As a young man, Anthony Trollope, son of a ne’er-do-well barrister of good family, seemed destined to continue the decline of the family. An undistinguished student in two distinguished public schools, he had no hopes for university or career. His mother persuaded a family friend to find work for him in the London Post Office, where his performance as a clerk was eventually rated as “worthless.” Indeed, the burdens of supporting the family fell on his indefatigable mother, who converted a family business failure in Cincinnati, Ohio, into a literary career with her satiric study Domestic Manners of Americans (1832). Like his mother, the son found his path in life after a change of scenery. When the Post Office sent him to the south of Ireland to assist in a postal survey, his career in the postal service began to advance, he married happily, and he began to write.
Success as a writer came after the Post Office sent Trollope to survey southwest England. A midsummer visit to the beautiful cathedral town of Salisbury produced the idea for The Warden (1855) and, more important, furnished the outlines for a fictional county, Barsetshire, which became as impressive as Thomas Hardy’s Wessex or William Faulkner’s Yoknapatawpha. When Trollope returned to the same milieu in Barchester Towers, he achieved resounding acclaim. Later he wrote four more novels to create what became known as the Barsetshire Novels. This series was set in a chiefly agricultural county with its seat of Barchester, a quiet town in the West of England, which was noted for its beautiful cathedral and fine monuments rather than for any commercial prosperity. Thus at middle age began the career of one of the most prolific of the Victorian novelists, who also remained, until his last years, one of the most popular.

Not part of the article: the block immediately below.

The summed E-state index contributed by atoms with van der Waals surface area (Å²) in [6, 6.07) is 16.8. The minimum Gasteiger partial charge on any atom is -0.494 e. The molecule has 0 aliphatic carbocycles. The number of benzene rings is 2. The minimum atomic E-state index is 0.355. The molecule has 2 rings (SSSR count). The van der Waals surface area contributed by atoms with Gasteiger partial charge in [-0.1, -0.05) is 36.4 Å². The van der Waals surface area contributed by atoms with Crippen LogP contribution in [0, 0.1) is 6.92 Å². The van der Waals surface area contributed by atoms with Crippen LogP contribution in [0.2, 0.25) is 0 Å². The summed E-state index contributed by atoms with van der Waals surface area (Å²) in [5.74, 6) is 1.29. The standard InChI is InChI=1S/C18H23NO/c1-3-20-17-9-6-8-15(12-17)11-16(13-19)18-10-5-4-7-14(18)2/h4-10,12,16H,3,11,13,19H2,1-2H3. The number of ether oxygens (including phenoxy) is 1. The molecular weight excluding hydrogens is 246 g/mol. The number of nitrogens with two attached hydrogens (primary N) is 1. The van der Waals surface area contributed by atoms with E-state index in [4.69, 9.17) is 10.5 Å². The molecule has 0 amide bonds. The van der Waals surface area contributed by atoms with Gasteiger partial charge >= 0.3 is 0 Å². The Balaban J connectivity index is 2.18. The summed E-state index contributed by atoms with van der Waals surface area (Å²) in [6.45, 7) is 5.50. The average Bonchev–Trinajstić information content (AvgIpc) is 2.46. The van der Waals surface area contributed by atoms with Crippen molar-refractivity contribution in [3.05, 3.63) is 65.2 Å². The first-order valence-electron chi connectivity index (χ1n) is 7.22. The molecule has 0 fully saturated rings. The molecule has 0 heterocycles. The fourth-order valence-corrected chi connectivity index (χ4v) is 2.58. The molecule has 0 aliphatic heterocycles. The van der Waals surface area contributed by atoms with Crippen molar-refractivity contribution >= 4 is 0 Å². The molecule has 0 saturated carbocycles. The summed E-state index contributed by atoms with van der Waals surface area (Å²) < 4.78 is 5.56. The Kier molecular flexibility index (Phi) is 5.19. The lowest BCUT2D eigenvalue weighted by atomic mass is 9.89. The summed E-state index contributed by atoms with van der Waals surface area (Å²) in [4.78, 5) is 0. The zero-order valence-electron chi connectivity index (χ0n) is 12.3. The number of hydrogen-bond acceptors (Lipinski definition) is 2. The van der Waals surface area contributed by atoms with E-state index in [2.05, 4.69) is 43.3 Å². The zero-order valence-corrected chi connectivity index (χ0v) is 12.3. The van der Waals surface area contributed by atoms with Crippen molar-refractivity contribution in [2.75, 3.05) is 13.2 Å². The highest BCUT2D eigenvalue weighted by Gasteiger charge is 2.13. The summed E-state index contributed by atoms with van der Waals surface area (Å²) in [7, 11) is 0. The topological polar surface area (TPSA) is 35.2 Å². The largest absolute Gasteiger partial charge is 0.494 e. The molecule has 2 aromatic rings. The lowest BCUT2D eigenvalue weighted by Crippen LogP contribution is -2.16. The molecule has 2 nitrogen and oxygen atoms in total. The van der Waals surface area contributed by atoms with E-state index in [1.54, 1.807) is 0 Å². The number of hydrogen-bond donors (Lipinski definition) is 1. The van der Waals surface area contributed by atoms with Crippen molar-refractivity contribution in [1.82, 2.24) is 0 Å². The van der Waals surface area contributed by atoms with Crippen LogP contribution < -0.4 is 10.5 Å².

In his day, Trollope was admired as a realist. He was delighted with Nathaniel Hawthorne’s appraisal that his novels were “just as real as if some giant had hewn a great lump out of the earth and put it under a glass case, with all its inhabitants going about their daily business, and not suspecting that they were being made a show of.” Some have also viewed Trollope’s series as comic works and his characters as being in the grip of a firmly controlled irony. The irony that Trollope perceives in the affairs of the people of Barchester arises from discrepancies between the ideals they uphold and the means by which they uphold those ideals. A lay person with no special knowledge of the Church of England, Trollope vividly depicts the internecine war between the party of the new bishop of Barchester and that of the former bishop’s son, Archdeacon Grantly. Both parties intend to preserve the integrity of the Church. With the Church vested in buildings, furnishings, and livings, these clergymen end up fighting for power over the appurtenances and worldly forms of the Church.
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